No One Lives Forever 2: A Spy in H.A.R.M.'s Way--the sequel to GameSpot's 2000 Action Game of the Year, The Operative: No One Lives Forever--continues the surprising success Monolith has experienced in the last couple of years. It improves on almost everything that worked well in the first game, and it also fixes that game's problems. Thanks to this sequel, an already amazing year for action games just got even better.
Skill points can be used to raise eight different character stats.
Though the details have changed, the new game's story and setting are similar to those of the first game. It's still the swinging '60s, you're still UNITY agent Cate Archer, and you're still fighting the worldwide crime syndicate H.A.R.M. and its quirky henchmen. This time, you'll not only travel to predictable locations such as a remote military base, an undersea laboratory, and Japan, but you'll also visit the never-before-simulated world of Akron, Ohio, an environment that in video game terms qualifies as truly exotic.
If the story hasn't changed dramatically, the means of telling it certainly have. The expository cutscenes--which were sometimes interminable in the original game--have been seriously streamlined for the sequel. Nearly all of them make their points quickly and effectively and then move on. This skillful trimming results in scenes that are funnier and generally more entertaining than those in the original game. And from the unexpected visual gags, to the strange gadgets, to the overheard conversations of H.A.R.M.'s neurotic, chatty minions, all the other elements of the series' steadfast good humor remain intact as well.
The series' stealth elements, arguably the weakest aspect of the original's gameplay, have undergone a complete overhaul. Thankfully, a lean function has been added to Cate's repertoire of actions. Most of the game's 40 levels (spread across 15 long chapters) can be completed using stealth, brute force, or a combination of the two. And unlike in many games with a stealth element, guard alarms are usually localized--if you trigger an alert in one section of a level and manage to escape, enemies in another area won't necessarily be alerted to your presence. The designers have also done away with all the aggravating missions in which you automatically lose if you're spotted. Though triggering an alarm (especially on higher difficulty settings, where enemies pack a real wallop) will often result in a tough situation, you always have the option of fighting your way through, fleeing, or hiding until things cool down. In fact, several new gadgets, such as the bear trap and the banana peel, are specifically designed to help you escape from pursuers.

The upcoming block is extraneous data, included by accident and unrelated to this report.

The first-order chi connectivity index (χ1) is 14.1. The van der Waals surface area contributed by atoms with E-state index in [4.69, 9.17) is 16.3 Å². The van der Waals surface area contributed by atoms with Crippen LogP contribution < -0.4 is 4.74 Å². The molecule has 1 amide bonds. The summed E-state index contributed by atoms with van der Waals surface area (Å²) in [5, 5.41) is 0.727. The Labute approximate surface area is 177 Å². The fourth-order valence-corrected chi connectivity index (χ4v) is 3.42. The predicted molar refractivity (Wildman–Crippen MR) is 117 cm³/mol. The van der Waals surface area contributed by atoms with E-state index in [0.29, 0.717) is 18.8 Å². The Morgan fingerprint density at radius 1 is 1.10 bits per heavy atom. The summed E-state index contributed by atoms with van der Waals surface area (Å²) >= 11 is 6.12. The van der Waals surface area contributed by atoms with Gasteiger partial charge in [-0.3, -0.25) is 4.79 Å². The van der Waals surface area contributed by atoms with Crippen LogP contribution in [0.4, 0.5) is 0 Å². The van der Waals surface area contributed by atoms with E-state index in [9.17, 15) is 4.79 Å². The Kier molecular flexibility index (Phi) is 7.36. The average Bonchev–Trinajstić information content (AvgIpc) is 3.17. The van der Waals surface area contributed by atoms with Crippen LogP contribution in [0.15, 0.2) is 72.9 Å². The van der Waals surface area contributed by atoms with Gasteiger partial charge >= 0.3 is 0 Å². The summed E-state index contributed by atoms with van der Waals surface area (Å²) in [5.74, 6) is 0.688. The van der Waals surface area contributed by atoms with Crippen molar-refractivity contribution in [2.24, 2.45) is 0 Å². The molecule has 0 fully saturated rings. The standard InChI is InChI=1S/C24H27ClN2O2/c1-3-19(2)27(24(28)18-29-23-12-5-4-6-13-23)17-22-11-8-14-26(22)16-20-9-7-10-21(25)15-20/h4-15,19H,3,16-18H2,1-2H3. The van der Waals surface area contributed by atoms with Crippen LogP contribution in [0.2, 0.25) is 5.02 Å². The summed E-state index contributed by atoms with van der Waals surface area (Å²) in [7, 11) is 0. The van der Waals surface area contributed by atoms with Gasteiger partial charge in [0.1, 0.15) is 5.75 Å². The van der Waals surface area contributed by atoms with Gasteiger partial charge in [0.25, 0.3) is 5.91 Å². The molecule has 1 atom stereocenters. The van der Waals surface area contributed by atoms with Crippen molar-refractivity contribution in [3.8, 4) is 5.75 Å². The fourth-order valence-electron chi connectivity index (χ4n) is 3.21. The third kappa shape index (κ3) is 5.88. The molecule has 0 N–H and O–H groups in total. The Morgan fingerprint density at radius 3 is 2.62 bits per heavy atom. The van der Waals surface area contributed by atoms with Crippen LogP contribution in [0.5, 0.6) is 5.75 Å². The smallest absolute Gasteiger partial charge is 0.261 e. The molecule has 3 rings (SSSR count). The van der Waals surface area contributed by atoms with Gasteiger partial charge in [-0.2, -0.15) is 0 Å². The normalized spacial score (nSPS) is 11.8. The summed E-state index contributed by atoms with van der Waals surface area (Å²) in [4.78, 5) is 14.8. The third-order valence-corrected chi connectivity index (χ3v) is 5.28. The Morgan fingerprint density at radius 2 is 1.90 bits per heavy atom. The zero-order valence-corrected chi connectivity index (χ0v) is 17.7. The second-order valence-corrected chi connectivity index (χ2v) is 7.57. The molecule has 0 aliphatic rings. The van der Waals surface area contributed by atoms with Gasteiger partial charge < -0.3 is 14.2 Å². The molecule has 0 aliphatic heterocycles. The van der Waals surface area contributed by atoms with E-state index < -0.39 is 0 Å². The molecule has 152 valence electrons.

Excellent level design complements the game's improved sneaking element. Most of the environments include side passages that can be used to avoid guards. These side-passages, however, also give enemies a way to circle around you in a fight. The AI of your enemies, which was already excellent in the original, has been somewhat improved. Often, one henchman will hold his position while another one tries to work his way behind you. Meanwhile, the AI of characters who aren't actually engaged in combat has been improved dramatically. Guards will become alerted by sounds, footprints in the snow, cries from other guards, and the bodies of their fallen comrades (which you can pick up and carry out of sight). Once alerted, they won't immediately pinpoint your location. They'll first check the area of the disturbance (taking a moment to investigate dead bodies). They'll then start poking around, turning on lights and peeking into closets, in an attempt to find you. All these actions are accompanied by auditory feedback in the form of either the guard talking to his compatriots or muttering to himself. The stealth system is both intuitive enough and lenient enough to avoid the frustrating half-baked feel of similar systems implemented in other shooters, which often seem to be nothing more than an afterthought. With the possible exception of the Thief series, No One Lives Forever 2 features the most seamless and satisfying integration of first-person stealth to date.